[iDC] The difference between privacy and anonymity

Dean, Jodi JDEAN at hws.edu
Mon Sep 28 22:11:41 UTC 2009

(I'm taking specific elements out of Brian's response--my intent is not to misrepresent Brian's remark but to specify where I am engaging and to keep the amount
of text as small as possible)

Brian: " But even though contemporary selves seem to
have increasingly less content...l the grasping
character of possessive individualism remains. That's the first paradox:
while we are increasingly socialized by the relation to fluctuating
signals, still the imperative in a competitive, status-and-profit seeking
society is to somehow perform your distinction, to stand out, to make a
temporary difference, to be a blip in the flux. I think Sean is absolutely
right: under semiotic capitalism, your ultimate and perhaps your only
property is your personal name, your electronic signature. I am what I
sign.... And what's more, since the flux is globally shared, the signature
becomes the only really identifiable difference."

I'm not sure I agree that the grasping character of possessive individualism remains. This grasping character does not seem to
be the same thing as the imperative to stand out. Those seem to be two different things, in fact, the imperative could well be
stronger the more 'whatever' we become or the less able we are to perform our distinction (or both or more). I've used the
term celebrity subjectivity in past writing; I think it designates something like a mode of subjectification oriented around making
oneself known. I think that some of us are subjectivized this way, but I'm not sure how widespread this is. I say this because I don't
think that names are the crucial designators of personality/personal property (the point Brian links to Sean seems to be a version
of the older notion of reputation). But, anyway, I don't think there are any stable signatures of difference now: there are multiple
Jodi Dean's on facebook; some times people attribute positions to the name Jodi Dean that have nothing to do with what I say and

Brian: " But the sheer, typically communist insistence on commonality is an ideological dead letter, belied by the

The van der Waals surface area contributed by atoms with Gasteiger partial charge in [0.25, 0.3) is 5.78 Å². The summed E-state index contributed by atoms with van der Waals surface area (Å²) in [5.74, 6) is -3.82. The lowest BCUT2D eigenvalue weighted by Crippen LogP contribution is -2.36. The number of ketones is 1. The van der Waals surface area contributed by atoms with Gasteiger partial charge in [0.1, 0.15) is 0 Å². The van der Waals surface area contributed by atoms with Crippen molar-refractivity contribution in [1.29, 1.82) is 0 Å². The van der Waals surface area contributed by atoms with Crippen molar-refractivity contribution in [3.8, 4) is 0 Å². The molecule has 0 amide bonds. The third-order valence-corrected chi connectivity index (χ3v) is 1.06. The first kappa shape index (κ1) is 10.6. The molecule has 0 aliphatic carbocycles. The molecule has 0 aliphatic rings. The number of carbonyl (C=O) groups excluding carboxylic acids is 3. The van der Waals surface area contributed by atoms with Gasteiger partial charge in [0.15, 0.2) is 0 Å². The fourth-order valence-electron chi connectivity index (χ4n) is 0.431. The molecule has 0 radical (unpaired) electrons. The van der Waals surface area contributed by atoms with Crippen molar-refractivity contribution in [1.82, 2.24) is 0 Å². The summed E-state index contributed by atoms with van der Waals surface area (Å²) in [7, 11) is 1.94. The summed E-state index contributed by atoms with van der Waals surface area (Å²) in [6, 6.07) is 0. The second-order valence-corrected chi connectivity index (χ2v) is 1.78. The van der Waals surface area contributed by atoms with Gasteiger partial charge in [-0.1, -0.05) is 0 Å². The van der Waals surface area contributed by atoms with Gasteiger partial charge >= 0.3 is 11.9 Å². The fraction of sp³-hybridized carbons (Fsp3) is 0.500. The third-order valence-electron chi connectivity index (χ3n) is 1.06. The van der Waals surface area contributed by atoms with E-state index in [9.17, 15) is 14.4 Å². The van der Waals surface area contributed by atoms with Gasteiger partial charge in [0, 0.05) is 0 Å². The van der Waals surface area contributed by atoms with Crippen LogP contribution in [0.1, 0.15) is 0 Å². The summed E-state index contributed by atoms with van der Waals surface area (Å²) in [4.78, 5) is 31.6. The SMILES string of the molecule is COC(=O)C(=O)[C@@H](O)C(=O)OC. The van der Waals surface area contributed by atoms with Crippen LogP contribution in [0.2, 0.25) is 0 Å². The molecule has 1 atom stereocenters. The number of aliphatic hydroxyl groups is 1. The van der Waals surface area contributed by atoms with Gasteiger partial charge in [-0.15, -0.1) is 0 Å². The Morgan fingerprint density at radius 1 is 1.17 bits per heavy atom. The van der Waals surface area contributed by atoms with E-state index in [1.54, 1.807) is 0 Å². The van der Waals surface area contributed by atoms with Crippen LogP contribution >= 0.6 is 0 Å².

complexity of society and the diversity of life-paths."

I may have used commonality but I think collectivity is likely better (or maybe Brian initially used commonality as a way of
designating participation in a shared situation, I'm fine with that term, understanding that participating in a common situation
does not mean the same thing of all participants). Anyway, I disagree with the dead letter etc claim. In fact, I'd say commonality/collectivity
is the only viable response to complexity.

Brian: " In the best and worst of cases - in massive outbursts of political protest and in disaster
situations - there is an actual, material experience of commonality, where
the differences among people do not exclude shared action, concrete
solidarity. These are the circumstances where the singularity of each
person appears as indifferent to the events at hand, so that everyone
becomes a "whatever singularity." That phrase by Agamben, from The Coming
Community, is a very strong and positive one. It insists on the material
difference and historicity of each human thrown into the world, but says
those diverging existential conditions are our common lot, whatever, no
distraction from the basic political issues. 

I think that whatever singularity is not particularly positive, even if that's the way Agamben meant it. More specifically, I don't think that
one can get to the claim of 'basic political issues' if one presumes something like whatever singularity. Why? Because there are no
ontologically given 'basic political issues.' Rather, the claim for issues is political, which means divisive and antagonistic, part of a stand for
and against.

I guess my appeal is for organized solidarities rather than temporally singular experiences of commonality.  But, perhaps the opposition
is less stark than I'm suggesting and the latter are a means of producing the former.


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